Wednesday, 11 November 2015

Size Matters - Does Big Bottles mean better tasting Wine?


'Big is Beautiful' is a mantra I could definitely get on board with, on an every day basis. When making the day-to-day choices in life, I never need encouragement to go with the 'go large or go home' way of thinking. You give me the choice of extra chips with that, I go extra chips; you ask if I want trade up to the sports edition, I go along for the ride; dangle the option of master suite over the twin room, I know which key I'm taking.

When it comes to wine, size is no issue at all on the market. You can go from a single serving mini bottle, right on through to the ma-hoosive 40 bottle monsters that can be bought by the super-rich, but are rarely seen in the 'glass' by us mere mortals. The question is, with all these different choices and sizes on the retail scene, does the bigger it becomes, the better it will get?

The main size on the market is the standard 75cl bottles. This has been the format for the past 300-odd years, as back in the 18th Century, when wine was much lower in alcohol, this measure was seen as adequate for the normal man to consume with a meal. However, any Chateau that was worth its salt showcased its greatest wines in larger formats such as magnums (150cl) or jeroboams (300cl). These colossal capsules aren't the biggest however. Upwards from these, you can go to Rehoboam (6 bottles) Imperial/Methuselah (8 bottles), Salmanzar (12 bottles), Balthazar (16 bottles) or Nebuchanezzar (20 bottles). There are even bigger sizes than this, but to say they are rarer than a British train timetable running on time is an understatement.

The question is why they make them in these sizes, outside of the ego trip that it must give the winemakers themselves? Here comes the science bit, boys and girls...

Oxygen is vital to help to open up a wine and help it evolve, but it is also wine's obvious enemy, as it attacks the wine's flavour compounds and turns them essentially into vinegar. So, as either a wine is closed with a cork or a screwcap closure, the gap (or in wine-speak terms, the ullage) between the wine and the end of the cork is full of both sulphur dioxide and oxygen and comes into contact with the wine. The more wine that the 'oxygen' comes into contact with, the slower and better the evolving of the wine. This effect is even more apparent in Champagne magnums or jeroboams. As well as the fact that the carbon dioxide within the bottle helps to partially act as a preservative (again restricting the oxidative effect), when it comes to ageing the wines on the 'lees' (the dead yeasts that are left behind after fermentation), the more wine that is in contact with them, the more freshness is preserved and the slower the ageing of the wine. Bigger bottles are also more resistant to temperature fluctuations that can occur when storing or moving the bottles from place to place, as a larger volume of wine obviously takes longer to warm up or cool down, so it helps with preserving the flavours and complexity. A common problem with large bottles, (outside of them being a pain in the backside to store) is that much wine popped in these gloriously large bottles are meant to be aged, so if you tuck into them too early in their life, you'll get a tannic, harsh, chewy wine if its red or a acidic, full wine if its white. Not very pleasant on the tastebuds, I'm sure you'd agree.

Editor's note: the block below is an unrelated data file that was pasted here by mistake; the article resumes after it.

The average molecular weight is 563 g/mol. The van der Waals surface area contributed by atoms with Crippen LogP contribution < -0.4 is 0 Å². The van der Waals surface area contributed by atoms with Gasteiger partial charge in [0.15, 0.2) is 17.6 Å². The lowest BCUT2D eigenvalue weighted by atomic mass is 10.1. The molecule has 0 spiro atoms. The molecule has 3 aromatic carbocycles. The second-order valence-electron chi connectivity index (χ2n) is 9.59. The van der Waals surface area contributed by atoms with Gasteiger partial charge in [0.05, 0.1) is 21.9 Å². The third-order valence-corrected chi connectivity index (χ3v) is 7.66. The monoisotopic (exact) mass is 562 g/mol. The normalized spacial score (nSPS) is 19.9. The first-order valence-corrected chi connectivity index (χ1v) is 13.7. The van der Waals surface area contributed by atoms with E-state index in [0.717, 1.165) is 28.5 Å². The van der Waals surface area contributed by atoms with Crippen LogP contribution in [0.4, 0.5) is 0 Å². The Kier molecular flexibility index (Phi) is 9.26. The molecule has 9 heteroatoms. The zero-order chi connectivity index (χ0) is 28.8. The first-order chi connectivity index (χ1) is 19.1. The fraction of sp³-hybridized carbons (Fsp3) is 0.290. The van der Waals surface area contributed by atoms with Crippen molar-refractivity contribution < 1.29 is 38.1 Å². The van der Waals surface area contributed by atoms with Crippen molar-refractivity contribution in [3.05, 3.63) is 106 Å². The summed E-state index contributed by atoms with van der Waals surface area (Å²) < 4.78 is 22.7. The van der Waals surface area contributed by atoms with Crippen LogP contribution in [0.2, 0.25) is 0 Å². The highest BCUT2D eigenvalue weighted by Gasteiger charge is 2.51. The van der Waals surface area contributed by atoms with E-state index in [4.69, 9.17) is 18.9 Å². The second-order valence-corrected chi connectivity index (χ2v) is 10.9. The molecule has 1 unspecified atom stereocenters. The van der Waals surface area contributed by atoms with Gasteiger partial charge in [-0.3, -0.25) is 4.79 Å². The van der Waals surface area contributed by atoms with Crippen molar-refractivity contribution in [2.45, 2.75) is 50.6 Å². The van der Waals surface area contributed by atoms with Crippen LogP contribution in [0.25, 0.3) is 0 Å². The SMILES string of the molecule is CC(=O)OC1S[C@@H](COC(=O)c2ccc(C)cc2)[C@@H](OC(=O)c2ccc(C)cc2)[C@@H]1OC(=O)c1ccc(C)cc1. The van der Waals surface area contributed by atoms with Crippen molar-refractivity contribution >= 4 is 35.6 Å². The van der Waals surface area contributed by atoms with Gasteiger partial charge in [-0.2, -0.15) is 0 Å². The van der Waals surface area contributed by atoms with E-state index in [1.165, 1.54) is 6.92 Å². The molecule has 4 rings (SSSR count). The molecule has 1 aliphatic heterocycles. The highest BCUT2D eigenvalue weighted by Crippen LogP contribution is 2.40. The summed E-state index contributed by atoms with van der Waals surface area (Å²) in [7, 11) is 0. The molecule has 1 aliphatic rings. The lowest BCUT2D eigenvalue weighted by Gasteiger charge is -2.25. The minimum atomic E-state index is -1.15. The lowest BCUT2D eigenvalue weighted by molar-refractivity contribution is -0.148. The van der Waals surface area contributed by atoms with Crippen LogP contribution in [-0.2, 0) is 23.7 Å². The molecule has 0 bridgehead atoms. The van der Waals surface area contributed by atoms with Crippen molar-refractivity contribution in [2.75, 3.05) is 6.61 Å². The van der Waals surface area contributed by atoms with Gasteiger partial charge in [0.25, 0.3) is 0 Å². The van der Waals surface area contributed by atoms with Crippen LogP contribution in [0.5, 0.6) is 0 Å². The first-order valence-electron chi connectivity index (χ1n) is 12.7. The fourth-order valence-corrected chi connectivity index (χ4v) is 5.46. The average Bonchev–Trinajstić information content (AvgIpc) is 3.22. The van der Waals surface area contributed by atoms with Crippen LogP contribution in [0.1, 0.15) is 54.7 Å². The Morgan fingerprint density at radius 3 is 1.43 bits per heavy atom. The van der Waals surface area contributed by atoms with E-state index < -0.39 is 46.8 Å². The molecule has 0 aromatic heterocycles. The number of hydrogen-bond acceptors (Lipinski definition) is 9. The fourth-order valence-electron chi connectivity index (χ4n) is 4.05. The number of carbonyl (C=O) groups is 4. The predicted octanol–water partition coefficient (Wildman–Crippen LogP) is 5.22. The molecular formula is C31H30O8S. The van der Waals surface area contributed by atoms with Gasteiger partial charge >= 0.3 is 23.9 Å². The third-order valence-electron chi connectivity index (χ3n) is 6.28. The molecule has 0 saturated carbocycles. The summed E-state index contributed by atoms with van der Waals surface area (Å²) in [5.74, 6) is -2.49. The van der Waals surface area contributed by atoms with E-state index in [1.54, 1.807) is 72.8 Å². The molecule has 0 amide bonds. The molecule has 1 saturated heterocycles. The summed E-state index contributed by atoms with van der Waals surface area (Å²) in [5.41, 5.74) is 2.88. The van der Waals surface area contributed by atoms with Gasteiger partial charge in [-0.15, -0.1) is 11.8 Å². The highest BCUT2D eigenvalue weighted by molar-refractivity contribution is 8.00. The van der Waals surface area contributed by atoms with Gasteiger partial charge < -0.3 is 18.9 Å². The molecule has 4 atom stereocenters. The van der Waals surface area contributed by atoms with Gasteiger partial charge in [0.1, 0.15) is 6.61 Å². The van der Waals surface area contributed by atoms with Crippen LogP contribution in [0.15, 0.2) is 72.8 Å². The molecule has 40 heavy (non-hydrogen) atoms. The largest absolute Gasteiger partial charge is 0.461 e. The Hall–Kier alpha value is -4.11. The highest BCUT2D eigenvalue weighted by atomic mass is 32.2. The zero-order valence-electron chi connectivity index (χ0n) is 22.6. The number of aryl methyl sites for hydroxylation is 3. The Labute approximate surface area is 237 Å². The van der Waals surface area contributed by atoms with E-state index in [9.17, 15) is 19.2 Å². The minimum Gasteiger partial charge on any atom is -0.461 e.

So, on that basis, smaller bottles than your usual 75cl must be the wine version of the second hand jumper in the Couture shop? Not so much...

A report earlier this year showed that consumption of smaller volume versions of some of the world's favourite wines in this country has increased massively, so the question of quality doesn't seem to need answering. What may alter the taste is the age of the wine. Wines meant to be consumed young, like Prosecco, Rose and light fruity reds can easily been seem adorning the supermarket shelves in half bottle and quarter bottle form and are a great serve for convenience and help towards sensible consumption targets. However, if the vintage of the wine is a bit on the old side, this can cause problems with the taste. Just like larger format bottles can help to age the wine over twice the period a 75cl bottle can, half bottles, etc.. can take half the time to do the same, so the wine within the bottle could be over the hill at best, fruit vinegar at worst.

Whether you like your volumes large or small, it all depends on when the final joyous consumption will be. Too soon for a large bottle and you may end up catching it too early and get a mouth-puckering experience, too late for a smaller bottle and it may be just end up being foul smelling juice.

Big may be Beautiful much of the time, but sometimes good things do come in smaller packages.







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